Nutrition was barely a science at the turn of the 20th century. Even today, most researchers probably would agree that the best is yet to come. That said, the 20th century brought great advances in the discovery of essential nutrients, their roles in disease prevention and the translation of this information into nutritional policy.
Food restrictions and shortages during World War I created the need to ensure we were providing for the nutritional requirements of our soldiers and workers. In 1917, the U.S. Department of Agriculture issued the first dietary recommendations based on five food groups. In 1924, iodine was added to salt to prevent goiter. With that change, the rate of goiter in Michigan, for example, quickly fell from 39 to 9 percent.
The great depression of the 30s led to the development of food relief and food commodity distribution programs, including school meal and nutrition education programs, and national food consumption surveys.
The 30s also saw continued growth in the incidence of pellagra. Commonly described as the 4D disease for diarrhea, dermatitis, dementia, and death, pellagra was originally considered an infectious disease and reported as such in public records. Between 1906 and 1940 some 3 million cases and 100,000 deaths in the United States were attributed to pellagra. In 1937, researchers confirmed that pellagra was not an infectious disease caught from someone else, but the result of insufficient niacin in the diet. This led to the adoption of public policy to enrich all flour with niacin, along with iron, thiamin, and riboflavin. By the end of the 1940s pellagra was a disease of the past.
The 1940s was a time of great interest in nutrition. Our country was again engaged in war, food was rationed and as many as 25 percents of those drafted into the military showed evidence of past or present malnutrition. A program to fortify milk with vitamin D was instituted, followed by a decline in the incidence of rickets.
In the second half of this century, the focus has moved to controlling chronic diseases such as heart disease, cancer, diabetes, and obesity. This movement began with the initiation of the Framingham Heart Study in 1949. This study, which continues today, was very effective in showing how diet and sedentary lifestyles contribute to the development of heart disease. Fat, particularly saturated fat, was identified as a major culprit.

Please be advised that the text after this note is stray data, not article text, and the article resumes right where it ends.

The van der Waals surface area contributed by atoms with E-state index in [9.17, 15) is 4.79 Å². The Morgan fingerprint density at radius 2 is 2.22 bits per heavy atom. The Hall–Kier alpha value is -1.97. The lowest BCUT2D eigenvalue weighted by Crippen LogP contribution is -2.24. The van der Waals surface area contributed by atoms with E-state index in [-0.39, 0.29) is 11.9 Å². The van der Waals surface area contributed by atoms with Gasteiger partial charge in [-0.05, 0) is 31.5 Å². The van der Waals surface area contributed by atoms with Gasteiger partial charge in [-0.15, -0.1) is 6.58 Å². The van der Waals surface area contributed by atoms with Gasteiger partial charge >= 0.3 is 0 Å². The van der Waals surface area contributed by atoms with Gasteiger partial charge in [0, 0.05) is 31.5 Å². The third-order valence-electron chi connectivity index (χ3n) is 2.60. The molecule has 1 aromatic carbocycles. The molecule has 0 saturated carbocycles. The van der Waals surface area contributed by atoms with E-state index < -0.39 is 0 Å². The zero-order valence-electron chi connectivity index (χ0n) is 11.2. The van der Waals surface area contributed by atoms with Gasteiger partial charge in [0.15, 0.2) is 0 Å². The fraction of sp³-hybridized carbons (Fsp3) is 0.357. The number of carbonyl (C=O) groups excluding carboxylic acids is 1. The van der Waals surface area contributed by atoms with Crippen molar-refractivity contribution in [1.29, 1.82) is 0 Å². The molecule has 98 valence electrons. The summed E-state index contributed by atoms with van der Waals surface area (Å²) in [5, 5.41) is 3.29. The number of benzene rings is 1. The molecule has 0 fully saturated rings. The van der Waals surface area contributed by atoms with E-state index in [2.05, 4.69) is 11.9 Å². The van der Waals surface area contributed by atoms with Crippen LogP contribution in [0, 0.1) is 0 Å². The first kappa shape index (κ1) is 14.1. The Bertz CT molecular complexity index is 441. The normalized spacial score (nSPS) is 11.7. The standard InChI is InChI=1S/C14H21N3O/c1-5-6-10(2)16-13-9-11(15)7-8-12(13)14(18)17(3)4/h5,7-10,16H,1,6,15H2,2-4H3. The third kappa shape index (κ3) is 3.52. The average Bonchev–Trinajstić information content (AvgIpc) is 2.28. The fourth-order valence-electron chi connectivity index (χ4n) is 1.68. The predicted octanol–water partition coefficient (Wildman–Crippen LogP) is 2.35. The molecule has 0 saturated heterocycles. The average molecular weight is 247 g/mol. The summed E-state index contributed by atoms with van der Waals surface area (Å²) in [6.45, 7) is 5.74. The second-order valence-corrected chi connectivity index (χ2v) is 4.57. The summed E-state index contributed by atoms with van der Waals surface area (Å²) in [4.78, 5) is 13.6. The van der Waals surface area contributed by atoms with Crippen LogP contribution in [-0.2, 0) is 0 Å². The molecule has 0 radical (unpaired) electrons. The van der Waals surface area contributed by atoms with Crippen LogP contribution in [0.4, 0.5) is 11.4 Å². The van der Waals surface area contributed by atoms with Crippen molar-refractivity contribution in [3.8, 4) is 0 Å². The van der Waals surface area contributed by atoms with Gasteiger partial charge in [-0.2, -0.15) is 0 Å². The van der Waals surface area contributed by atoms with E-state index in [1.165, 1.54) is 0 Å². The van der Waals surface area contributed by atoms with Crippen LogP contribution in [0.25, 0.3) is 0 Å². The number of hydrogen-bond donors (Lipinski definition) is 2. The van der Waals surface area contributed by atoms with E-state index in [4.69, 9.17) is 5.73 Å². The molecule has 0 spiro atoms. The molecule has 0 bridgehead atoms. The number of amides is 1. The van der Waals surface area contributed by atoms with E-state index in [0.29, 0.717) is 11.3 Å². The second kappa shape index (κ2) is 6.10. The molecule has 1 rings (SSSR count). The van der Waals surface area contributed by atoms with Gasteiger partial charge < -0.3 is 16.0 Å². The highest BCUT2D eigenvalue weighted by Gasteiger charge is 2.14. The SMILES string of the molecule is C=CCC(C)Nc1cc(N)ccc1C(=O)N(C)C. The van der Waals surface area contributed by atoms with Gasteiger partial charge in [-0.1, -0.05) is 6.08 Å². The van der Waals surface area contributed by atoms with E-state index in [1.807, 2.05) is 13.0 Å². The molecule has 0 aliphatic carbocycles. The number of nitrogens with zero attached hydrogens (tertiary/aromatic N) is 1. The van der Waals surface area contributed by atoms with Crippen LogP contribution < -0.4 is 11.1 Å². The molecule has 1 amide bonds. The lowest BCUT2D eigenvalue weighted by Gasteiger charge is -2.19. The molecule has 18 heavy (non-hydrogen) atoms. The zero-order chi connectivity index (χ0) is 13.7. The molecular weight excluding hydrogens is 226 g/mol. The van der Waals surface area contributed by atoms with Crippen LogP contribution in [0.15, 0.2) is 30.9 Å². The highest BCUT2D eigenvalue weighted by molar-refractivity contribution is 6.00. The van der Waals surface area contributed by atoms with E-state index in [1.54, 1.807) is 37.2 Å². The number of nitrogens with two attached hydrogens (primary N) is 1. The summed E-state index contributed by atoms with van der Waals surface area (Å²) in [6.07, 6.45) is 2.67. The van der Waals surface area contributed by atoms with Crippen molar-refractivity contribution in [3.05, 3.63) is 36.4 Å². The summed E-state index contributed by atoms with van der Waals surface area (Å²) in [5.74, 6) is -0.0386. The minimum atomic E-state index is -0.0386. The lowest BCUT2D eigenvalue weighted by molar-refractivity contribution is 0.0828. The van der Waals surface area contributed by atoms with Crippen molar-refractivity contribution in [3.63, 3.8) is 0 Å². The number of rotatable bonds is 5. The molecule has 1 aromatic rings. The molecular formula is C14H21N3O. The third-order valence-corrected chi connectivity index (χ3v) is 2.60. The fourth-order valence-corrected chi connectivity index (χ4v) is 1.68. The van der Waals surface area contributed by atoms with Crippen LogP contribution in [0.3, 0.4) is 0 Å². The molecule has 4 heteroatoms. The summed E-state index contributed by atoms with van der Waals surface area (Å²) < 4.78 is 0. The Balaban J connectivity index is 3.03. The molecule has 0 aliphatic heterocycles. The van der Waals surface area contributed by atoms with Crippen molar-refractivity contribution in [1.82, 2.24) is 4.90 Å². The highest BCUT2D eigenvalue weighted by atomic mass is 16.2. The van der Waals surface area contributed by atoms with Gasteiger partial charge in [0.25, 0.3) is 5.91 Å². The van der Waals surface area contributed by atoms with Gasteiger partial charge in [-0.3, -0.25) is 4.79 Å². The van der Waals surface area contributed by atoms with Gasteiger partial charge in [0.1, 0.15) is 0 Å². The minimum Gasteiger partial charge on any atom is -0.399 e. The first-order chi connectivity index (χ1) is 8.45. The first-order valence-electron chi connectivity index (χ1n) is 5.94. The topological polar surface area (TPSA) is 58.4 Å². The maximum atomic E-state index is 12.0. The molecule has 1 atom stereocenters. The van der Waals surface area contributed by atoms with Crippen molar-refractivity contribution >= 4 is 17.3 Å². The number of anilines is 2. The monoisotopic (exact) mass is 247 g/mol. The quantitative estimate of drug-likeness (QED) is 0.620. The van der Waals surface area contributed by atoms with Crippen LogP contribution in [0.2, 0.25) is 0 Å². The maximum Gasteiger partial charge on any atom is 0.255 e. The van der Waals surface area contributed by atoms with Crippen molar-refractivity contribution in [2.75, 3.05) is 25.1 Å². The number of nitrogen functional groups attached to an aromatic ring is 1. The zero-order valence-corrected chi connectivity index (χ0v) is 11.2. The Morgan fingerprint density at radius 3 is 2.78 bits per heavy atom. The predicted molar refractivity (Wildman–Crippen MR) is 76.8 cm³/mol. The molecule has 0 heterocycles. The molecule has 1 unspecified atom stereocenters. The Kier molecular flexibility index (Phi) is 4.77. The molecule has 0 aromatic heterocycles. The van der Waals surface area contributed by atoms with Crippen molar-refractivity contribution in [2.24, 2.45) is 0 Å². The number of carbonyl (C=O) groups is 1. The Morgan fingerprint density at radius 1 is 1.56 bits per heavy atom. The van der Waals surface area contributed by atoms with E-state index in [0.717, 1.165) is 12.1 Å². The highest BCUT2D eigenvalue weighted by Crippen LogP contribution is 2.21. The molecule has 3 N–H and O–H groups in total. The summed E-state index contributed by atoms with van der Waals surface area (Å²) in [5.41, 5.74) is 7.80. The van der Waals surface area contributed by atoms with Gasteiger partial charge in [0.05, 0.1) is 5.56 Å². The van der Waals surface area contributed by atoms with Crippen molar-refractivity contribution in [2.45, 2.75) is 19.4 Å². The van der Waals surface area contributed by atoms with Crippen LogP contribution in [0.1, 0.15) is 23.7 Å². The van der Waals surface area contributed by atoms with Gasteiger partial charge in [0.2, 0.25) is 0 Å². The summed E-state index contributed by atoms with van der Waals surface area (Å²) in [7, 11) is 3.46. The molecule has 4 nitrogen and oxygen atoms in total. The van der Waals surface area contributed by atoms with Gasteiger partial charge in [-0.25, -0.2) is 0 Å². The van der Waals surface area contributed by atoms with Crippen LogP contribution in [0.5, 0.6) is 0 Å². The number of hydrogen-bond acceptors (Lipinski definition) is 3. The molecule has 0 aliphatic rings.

The 70s brought nutrition labeling, a growing interest in nutrition education and a plethora of low-fat products. These have continued today, stimulated in part by the initiation of mandatory nutrition labeling for all processed foods in 1994.
The good news is that the percent of total calories consumed as fat has declined in recent years, from 40 to 33 percent between 1977 and 1996. Mortality from heart disease and stroke also has declined, in part because of changes in diet and lifestyle, but also because of advances in early detection and treatment.
In the 90s we have seen an increased focus on nutrition and cancer, with the promotion of public health messages to increase the number of fruits and vegetables eaten daily.
What lies ahead? Our most urgent challenge in the coming century will be controlling obesity. Though we're consuming a lower percent of our calories from fat, total calorie intake is not declining. Our wealth has brought us too much good tasting food and too little need to move our bodies. Since 1970, the rate of obesity in the United States has increased dramatically. It is currently estimated that 55 percent of adults over age 20 are overweight or obese, with all the concurrent health problems.
Addressing this challenge will require major effort in the 21st century.